Code for Banking Practice Welcomed
31 January 2013 at 3:11 pm
Good Shepherd Microfinance has welcomed the commitment by Australian Bankers’ Association members to improving customer rights outlined in the revised Code of Banking Practice.
“Any change that leads to an increased awareness of the needs of banking customers by the financial services sector is to be celebrated,” Michelle Crawford, the Deputy CEO of Good Shepherd Microfinance said.
“Since the Global Financial Crisis, changes to consumer banking regulations and tighter capital requirements have favoured profitable customers and excluded people on low incomes,” Crawford said.
The Australian Bankers’ Association says the Code is contractually binding on subscribing banks and sets out the minimum standards banks have agreed to follow when dealing with personal and small business customers.
“The Code of Banking Practice sets out the commitment banks have made to their customers, whether individuals, families or small businesses. The Code sets the standards for fairness, transparency, behaviour and accountability that customers can expect from their banks,” Steven Münchenberg, the Chief Executive of the ABA said.
“The Code gives customers additional rights, on top of those in the law, and provides straightforward ways for customers to complain if they feel their bank has not met its Code obligations.”
“The improved Code has been released following an extensive independent review and consultation process,” Münchenberg said.
“The revised Code is a welcome redress where since 2008, banks in Australia – with the exception of our foundation partner NAB – have scaled back the provision of credit and essential financial services for people on low incomes and changed the debate to focus on consumer behaviour through financial literacy, rather than a market failure to provide affordable products,” Michelle Crawford said.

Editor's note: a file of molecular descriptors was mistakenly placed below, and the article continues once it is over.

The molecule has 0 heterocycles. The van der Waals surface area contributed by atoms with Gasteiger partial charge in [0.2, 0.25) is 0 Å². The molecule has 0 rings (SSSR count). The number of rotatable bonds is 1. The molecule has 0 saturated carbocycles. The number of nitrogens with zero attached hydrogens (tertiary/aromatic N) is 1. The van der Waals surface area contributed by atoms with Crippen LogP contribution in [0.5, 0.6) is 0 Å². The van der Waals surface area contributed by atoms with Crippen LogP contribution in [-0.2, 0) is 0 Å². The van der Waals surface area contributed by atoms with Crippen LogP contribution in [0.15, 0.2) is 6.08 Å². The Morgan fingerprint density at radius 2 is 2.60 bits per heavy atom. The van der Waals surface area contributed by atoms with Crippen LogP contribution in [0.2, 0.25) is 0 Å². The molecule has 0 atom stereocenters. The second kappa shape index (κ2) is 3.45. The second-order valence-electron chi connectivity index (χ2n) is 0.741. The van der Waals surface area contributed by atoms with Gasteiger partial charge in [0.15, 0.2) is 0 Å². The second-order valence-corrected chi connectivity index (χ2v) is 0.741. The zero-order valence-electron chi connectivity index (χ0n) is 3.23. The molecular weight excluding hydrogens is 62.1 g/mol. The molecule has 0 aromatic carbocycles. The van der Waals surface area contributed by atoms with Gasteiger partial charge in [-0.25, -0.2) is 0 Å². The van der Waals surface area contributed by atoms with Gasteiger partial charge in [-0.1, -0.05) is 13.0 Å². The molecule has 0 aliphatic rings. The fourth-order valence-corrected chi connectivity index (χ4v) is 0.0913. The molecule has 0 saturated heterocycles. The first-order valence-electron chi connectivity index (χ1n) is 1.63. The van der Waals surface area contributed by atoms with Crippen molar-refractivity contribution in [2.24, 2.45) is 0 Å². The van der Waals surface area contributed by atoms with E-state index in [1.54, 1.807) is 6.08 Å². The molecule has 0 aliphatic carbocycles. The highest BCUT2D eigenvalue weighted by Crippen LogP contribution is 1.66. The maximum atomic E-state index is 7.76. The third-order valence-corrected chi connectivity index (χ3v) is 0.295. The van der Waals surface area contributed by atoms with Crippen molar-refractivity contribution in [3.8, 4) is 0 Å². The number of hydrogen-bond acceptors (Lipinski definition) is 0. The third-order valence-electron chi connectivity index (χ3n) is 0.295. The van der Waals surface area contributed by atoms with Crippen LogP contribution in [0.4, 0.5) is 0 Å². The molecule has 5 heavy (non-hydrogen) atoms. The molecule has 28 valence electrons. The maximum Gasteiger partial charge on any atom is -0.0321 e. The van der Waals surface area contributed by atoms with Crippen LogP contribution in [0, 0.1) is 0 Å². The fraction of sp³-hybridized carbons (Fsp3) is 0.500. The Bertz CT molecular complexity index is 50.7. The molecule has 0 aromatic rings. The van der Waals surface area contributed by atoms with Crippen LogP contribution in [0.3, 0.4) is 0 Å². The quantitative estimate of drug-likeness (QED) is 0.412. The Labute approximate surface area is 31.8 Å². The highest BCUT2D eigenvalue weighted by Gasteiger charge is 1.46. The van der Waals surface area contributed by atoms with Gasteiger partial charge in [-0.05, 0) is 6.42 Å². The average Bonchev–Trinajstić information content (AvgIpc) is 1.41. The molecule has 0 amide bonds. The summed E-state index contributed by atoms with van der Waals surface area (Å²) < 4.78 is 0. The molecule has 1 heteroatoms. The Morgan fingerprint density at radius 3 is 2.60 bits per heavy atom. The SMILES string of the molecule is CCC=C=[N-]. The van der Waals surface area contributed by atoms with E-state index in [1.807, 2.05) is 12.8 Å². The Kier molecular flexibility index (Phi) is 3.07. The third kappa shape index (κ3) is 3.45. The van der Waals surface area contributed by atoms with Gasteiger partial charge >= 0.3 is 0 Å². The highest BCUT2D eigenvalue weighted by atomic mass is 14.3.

“In Australia currently there are three million people with no access to a credit card, bank account or insurance.”
Crawford said that all banking staff should be aware of community lending options, such as the No Interest Loan Scheme offered through Good Shepherd Microfinance and community partners, and actively advise eligible customers wherever they live.
“Our 30 years’ experience of offering no and low interest loans is helping to build assets and provide security to allow people to be included socially and financially wherever they live in Australia.”
And with one in eight Australians classified as poor, Crawford said that the revised Code of Banking Practice placed the banks on notice to establish appropriate mechanisms to ensure the needs of financially stressed customers were met and that staff were trained to identify trigger points.
“We believe that this is a step towards improving financial services and meeting the needs of customers, as is the need for all staff to highlight the value of appropriate and affordable insurance on an annual basis to property owners,” she said.
Crawford said that Good Shepherd Microfinance would be monitoring the take up of the new Code and are happy to share knowledge expertise and experience with the sector where it leads to improved access .
Signatories have 12 months to make changes to their systems, processes, documentation and training to make sure they are compliant by 1 February 2014.
The Sisters of Good Shepherd initiated Australia’s first microfinance program over 30 years ago. Today, Good Shepherd Microfinance runs Australia’s largest community microfinance program, and has reached over 100,000 people and families in partnership with 258 accredited community agencies, the National Australia Bank and the Federal Department of Families, Housing, Community Services and Indigenous Affairs.
The new Code is available from the ABA website: www.bankers.asn.au